This is what Joyce called the monomyth: an archetypal story that springs from the collective unconscious. Its motifs can appear not only in myth and literature, but, if you are sensitive to it, in the working out of the plot of your own life. The basic story of the hero journey involves giving up where you are, going into the realm of adventure, coming to some kind of symbolically rendered realization, and then returning to the field of normal life.
This is what Joyce called the monomyth
-- Joseph Campbell
Pathways to Bliss (Pg. 104)
Find more quotations at www.jcf.org/quotes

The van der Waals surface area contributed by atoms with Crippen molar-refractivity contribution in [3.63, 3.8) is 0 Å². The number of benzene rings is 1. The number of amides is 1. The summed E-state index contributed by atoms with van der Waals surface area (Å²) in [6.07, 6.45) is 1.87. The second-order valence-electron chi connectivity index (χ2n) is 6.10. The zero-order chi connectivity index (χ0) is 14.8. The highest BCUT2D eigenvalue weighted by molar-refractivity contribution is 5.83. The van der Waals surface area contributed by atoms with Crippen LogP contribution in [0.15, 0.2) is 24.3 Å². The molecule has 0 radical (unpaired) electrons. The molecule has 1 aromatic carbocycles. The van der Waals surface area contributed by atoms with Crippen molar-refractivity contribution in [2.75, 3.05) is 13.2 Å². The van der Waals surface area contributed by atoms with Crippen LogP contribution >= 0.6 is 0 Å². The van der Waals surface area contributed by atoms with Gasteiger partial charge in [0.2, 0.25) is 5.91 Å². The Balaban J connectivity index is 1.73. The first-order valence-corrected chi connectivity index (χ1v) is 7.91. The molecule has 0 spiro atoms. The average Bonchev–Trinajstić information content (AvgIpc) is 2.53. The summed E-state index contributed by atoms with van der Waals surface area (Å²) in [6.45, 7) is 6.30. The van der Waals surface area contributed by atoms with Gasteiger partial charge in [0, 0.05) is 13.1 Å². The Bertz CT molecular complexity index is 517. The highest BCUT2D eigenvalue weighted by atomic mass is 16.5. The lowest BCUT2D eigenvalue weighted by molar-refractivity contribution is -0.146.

Joseph Campbell famously defined myth as "other people's religion." But he also said that one of the basic functions of myth is to help each individual through the journey of life, providing a sort of travel guide or map to reach fulfillment — or, as he called it, bliss. For Campbell, many of the world's most powerful myths support the individual's heroic path toward bliss. In Pathways to Bliss, Campbell examines this personal, psychological side of myth. Like his classic best-selling books Myths to Live By and The Power of Myth, Pathways to Bliss draws from Campbell's popular lectures and dialogues, which highlight his remarkable storytelling and ability to apply the larger themes of world mythology to personal growth and the quest for transformation. Here he anchors mythology's symbolic wisdom to the individual, applying the most poetic mythical metaphors to the challenges of our daily lives. Campbell dwells on life's important questions. Combining cross-cultural stories with the teachings of modern psychology, he examines the ways in which our myths shape and enrich our lives and shows how myth can help each of us truly identify and follow our bliss.